Palatable: Illegally Yours

Illegally Yours (1988)
Directed by Peter Bogdanovich
Written by Max Dickens, Michael Kaplan
Produced by Peter Bogdanovich, George Morfogen, Steve Foley, William Pfeiffer, Peggy Robertson
Starring Rob Lowe, Colleen Camp, Kim Myers, Louise Stratten, Ira Heiden, Marshall Colt, Linda MacEwen, Harry Carey Jr., Jessica James, Kenneth Mars, Howard Hirdler, Tony Longo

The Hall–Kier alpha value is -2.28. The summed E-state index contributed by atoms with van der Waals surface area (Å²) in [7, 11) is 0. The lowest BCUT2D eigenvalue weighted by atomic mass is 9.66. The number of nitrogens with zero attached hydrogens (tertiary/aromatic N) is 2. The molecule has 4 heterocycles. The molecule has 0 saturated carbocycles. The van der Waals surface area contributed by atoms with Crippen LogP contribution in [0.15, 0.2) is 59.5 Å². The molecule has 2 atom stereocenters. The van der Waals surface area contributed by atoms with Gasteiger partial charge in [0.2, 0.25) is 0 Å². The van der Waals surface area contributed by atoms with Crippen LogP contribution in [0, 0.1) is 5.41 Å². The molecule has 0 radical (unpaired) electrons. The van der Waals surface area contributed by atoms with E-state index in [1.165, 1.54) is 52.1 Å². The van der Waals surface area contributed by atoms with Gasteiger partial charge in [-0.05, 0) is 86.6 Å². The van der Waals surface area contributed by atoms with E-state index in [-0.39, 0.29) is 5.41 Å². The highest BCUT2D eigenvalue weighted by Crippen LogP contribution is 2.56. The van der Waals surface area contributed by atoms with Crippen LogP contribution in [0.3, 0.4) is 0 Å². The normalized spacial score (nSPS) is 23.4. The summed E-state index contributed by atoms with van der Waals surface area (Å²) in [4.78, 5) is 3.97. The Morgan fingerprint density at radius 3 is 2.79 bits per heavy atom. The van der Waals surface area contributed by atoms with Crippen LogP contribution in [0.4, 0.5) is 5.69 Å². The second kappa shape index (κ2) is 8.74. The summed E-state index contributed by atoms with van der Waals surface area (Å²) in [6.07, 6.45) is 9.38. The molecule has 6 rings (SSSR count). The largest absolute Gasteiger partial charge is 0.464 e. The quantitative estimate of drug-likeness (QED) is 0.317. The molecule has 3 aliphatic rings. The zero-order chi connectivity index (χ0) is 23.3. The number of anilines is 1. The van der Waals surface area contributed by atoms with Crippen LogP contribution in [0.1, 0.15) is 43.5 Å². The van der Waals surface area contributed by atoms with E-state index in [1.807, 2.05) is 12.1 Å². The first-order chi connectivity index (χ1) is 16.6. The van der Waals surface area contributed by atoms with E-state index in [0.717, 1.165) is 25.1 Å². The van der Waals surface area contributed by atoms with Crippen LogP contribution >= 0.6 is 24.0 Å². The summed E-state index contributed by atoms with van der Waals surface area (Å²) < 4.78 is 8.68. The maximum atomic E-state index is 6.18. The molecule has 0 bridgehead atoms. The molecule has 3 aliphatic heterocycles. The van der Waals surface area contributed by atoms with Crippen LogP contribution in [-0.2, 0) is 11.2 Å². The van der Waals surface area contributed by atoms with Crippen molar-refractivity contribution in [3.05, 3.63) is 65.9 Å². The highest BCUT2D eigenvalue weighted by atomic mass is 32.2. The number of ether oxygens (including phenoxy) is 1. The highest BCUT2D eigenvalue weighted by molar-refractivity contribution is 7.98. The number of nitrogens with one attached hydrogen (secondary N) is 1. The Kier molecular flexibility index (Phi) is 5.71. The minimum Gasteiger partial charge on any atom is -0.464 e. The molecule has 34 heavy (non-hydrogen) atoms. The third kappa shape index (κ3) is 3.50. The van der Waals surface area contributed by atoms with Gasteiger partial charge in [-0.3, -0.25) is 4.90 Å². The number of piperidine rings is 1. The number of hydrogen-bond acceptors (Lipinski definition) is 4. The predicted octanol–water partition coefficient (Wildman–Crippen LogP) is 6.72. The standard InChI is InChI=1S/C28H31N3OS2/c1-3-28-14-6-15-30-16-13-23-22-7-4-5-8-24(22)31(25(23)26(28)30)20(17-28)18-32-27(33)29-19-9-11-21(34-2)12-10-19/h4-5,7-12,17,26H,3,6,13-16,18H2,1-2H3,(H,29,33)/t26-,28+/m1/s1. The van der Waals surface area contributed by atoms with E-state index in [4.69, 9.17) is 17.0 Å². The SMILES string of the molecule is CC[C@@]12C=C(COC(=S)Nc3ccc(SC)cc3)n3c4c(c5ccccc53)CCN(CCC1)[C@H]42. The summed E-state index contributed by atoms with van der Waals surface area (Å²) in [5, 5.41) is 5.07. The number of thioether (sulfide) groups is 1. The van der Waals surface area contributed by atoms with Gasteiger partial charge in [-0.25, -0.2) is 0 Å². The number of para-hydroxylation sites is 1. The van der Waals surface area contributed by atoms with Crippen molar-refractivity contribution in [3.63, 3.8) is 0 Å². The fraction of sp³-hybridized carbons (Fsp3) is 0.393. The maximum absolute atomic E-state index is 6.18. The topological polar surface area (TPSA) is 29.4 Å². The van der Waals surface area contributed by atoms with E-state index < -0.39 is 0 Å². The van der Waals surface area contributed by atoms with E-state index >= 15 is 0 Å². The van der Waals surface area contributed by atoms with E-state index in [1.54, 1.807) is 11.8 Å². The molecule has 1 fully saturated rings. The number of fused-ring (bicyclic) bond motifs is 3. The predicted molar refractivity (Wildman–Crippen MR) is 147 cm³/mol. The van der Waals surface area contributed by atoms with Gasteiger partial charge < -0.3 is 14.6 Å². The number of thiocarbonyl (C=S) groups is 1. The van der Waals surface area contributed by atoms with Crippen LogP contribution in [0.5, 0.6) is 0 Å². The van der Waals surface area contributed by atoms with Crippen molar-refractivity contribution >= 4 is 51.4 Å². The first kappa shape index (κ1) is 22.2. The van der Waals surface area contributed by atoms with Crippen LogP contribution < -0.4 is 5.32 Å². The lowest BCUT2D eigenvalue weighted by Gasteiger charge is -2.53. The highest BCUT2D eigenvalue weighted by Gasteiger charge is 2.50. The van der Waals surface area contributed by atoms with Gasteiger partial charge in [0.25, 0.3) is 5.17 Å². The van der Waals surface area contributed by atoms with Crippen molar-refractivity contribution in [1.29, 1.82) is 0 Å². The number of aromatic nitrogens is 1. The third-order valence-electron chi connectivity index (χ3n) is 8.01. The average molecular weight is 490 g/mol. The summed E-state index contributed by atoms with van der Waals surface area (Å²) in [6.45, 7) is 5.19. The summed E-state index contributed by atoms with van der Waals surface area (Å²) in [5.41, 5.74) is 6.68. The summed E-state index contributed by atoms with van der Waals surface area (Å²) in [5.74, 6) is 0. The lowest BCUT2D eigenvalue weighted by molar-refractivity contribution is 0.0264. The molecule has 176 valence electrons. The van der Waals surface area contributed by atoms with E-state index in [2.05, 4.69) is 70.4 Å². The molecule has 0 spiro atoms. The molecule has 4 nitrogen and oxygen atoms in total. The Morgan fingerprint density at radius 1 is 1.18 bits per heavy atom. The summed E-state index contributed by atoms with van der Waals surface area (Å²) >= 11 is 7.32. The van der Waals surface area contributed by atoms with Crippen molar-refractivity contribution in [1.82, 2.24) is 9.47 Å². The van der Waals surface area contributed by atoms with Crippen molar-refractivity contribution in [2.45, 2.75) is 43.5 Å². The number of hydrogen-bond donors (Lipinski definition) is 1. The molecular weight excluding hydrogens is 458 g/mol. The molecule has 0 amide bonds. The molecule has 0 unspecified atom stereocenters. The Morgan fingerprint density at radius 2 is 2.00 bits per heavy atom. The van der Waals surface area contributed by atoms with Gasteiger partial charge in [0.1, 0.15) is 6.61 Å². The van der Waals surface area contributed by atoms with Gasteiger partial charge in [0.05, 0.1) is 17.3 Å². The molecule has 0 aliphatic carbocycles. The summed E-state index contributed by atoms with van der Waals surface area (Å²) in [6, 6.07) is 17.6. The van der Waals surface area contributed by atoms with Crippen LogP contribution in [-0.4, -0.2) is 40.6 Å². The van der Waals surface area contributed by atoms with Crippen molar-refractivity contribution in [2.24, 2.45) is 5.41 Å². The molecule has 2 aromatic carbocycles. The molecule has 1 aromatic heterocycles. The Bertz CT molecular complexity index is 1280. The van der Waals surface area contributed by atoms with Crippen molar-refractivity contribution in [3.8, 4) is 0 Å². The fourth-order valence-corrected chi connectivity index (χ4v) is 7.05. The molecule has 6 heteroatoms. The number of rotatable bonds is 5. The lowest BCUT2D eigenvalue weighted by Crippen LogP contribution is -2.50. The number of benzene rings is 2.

For whoever can countenance Dante Spinotti's unexplainably shoddy photography, a few tackily tiresome tunes composed for Johnny Cash by Bogdanovich and Cash's perennial collaborator Earl Poole Ball, and hastily yattered, wholly superfluous narration, this slight yet feisty farce sports a stack of amusive antics, despite its representation of the embattled cineaste's return to his professional doldrums after the unqualified success of Mask. A surprisingly comic Lowe stumbles, stammers, goggles and flails through a rash of cockamamie contretemps as an ungainly, lovelorn juror in the trial of his juvenile crush, a belligerently dyspeptic peripatetic saleswoman (Camp) of cable television services wrongly arraigned for the murder of a millionaire's aide, and unwittingly in possession of an audiocassette containing exculpatory evidence coveted by her loquacious sometime swain (Colt), his lover and the wife (MacEwen) of the victim's wealthy employer (Mars) who accidentally committed the crime, and a pair of inefficient hitmen (Hirdler, Longo) contracted to terminate the deceased, all of whom are in turn mysteriously surveilled by a gawking, venturous collegial duo (Myers, Stratten). Notwithstanding its many flaws, this crime comedy's salvaged by practiced players, a pace as brisk as the multitude of car chases that punctuate its dense and involving assorted plots, and possibly the best pratfall executed for a major motion picture in the past thirty years. Likely flummoxed by its bewildering voice-over, audiences eschewed this slightly underrated travesty all but disavowed by Bogdanovich himself, but its interesting narrative convolutions and vigorous hilarity justify a modicum of reserved reappraisal.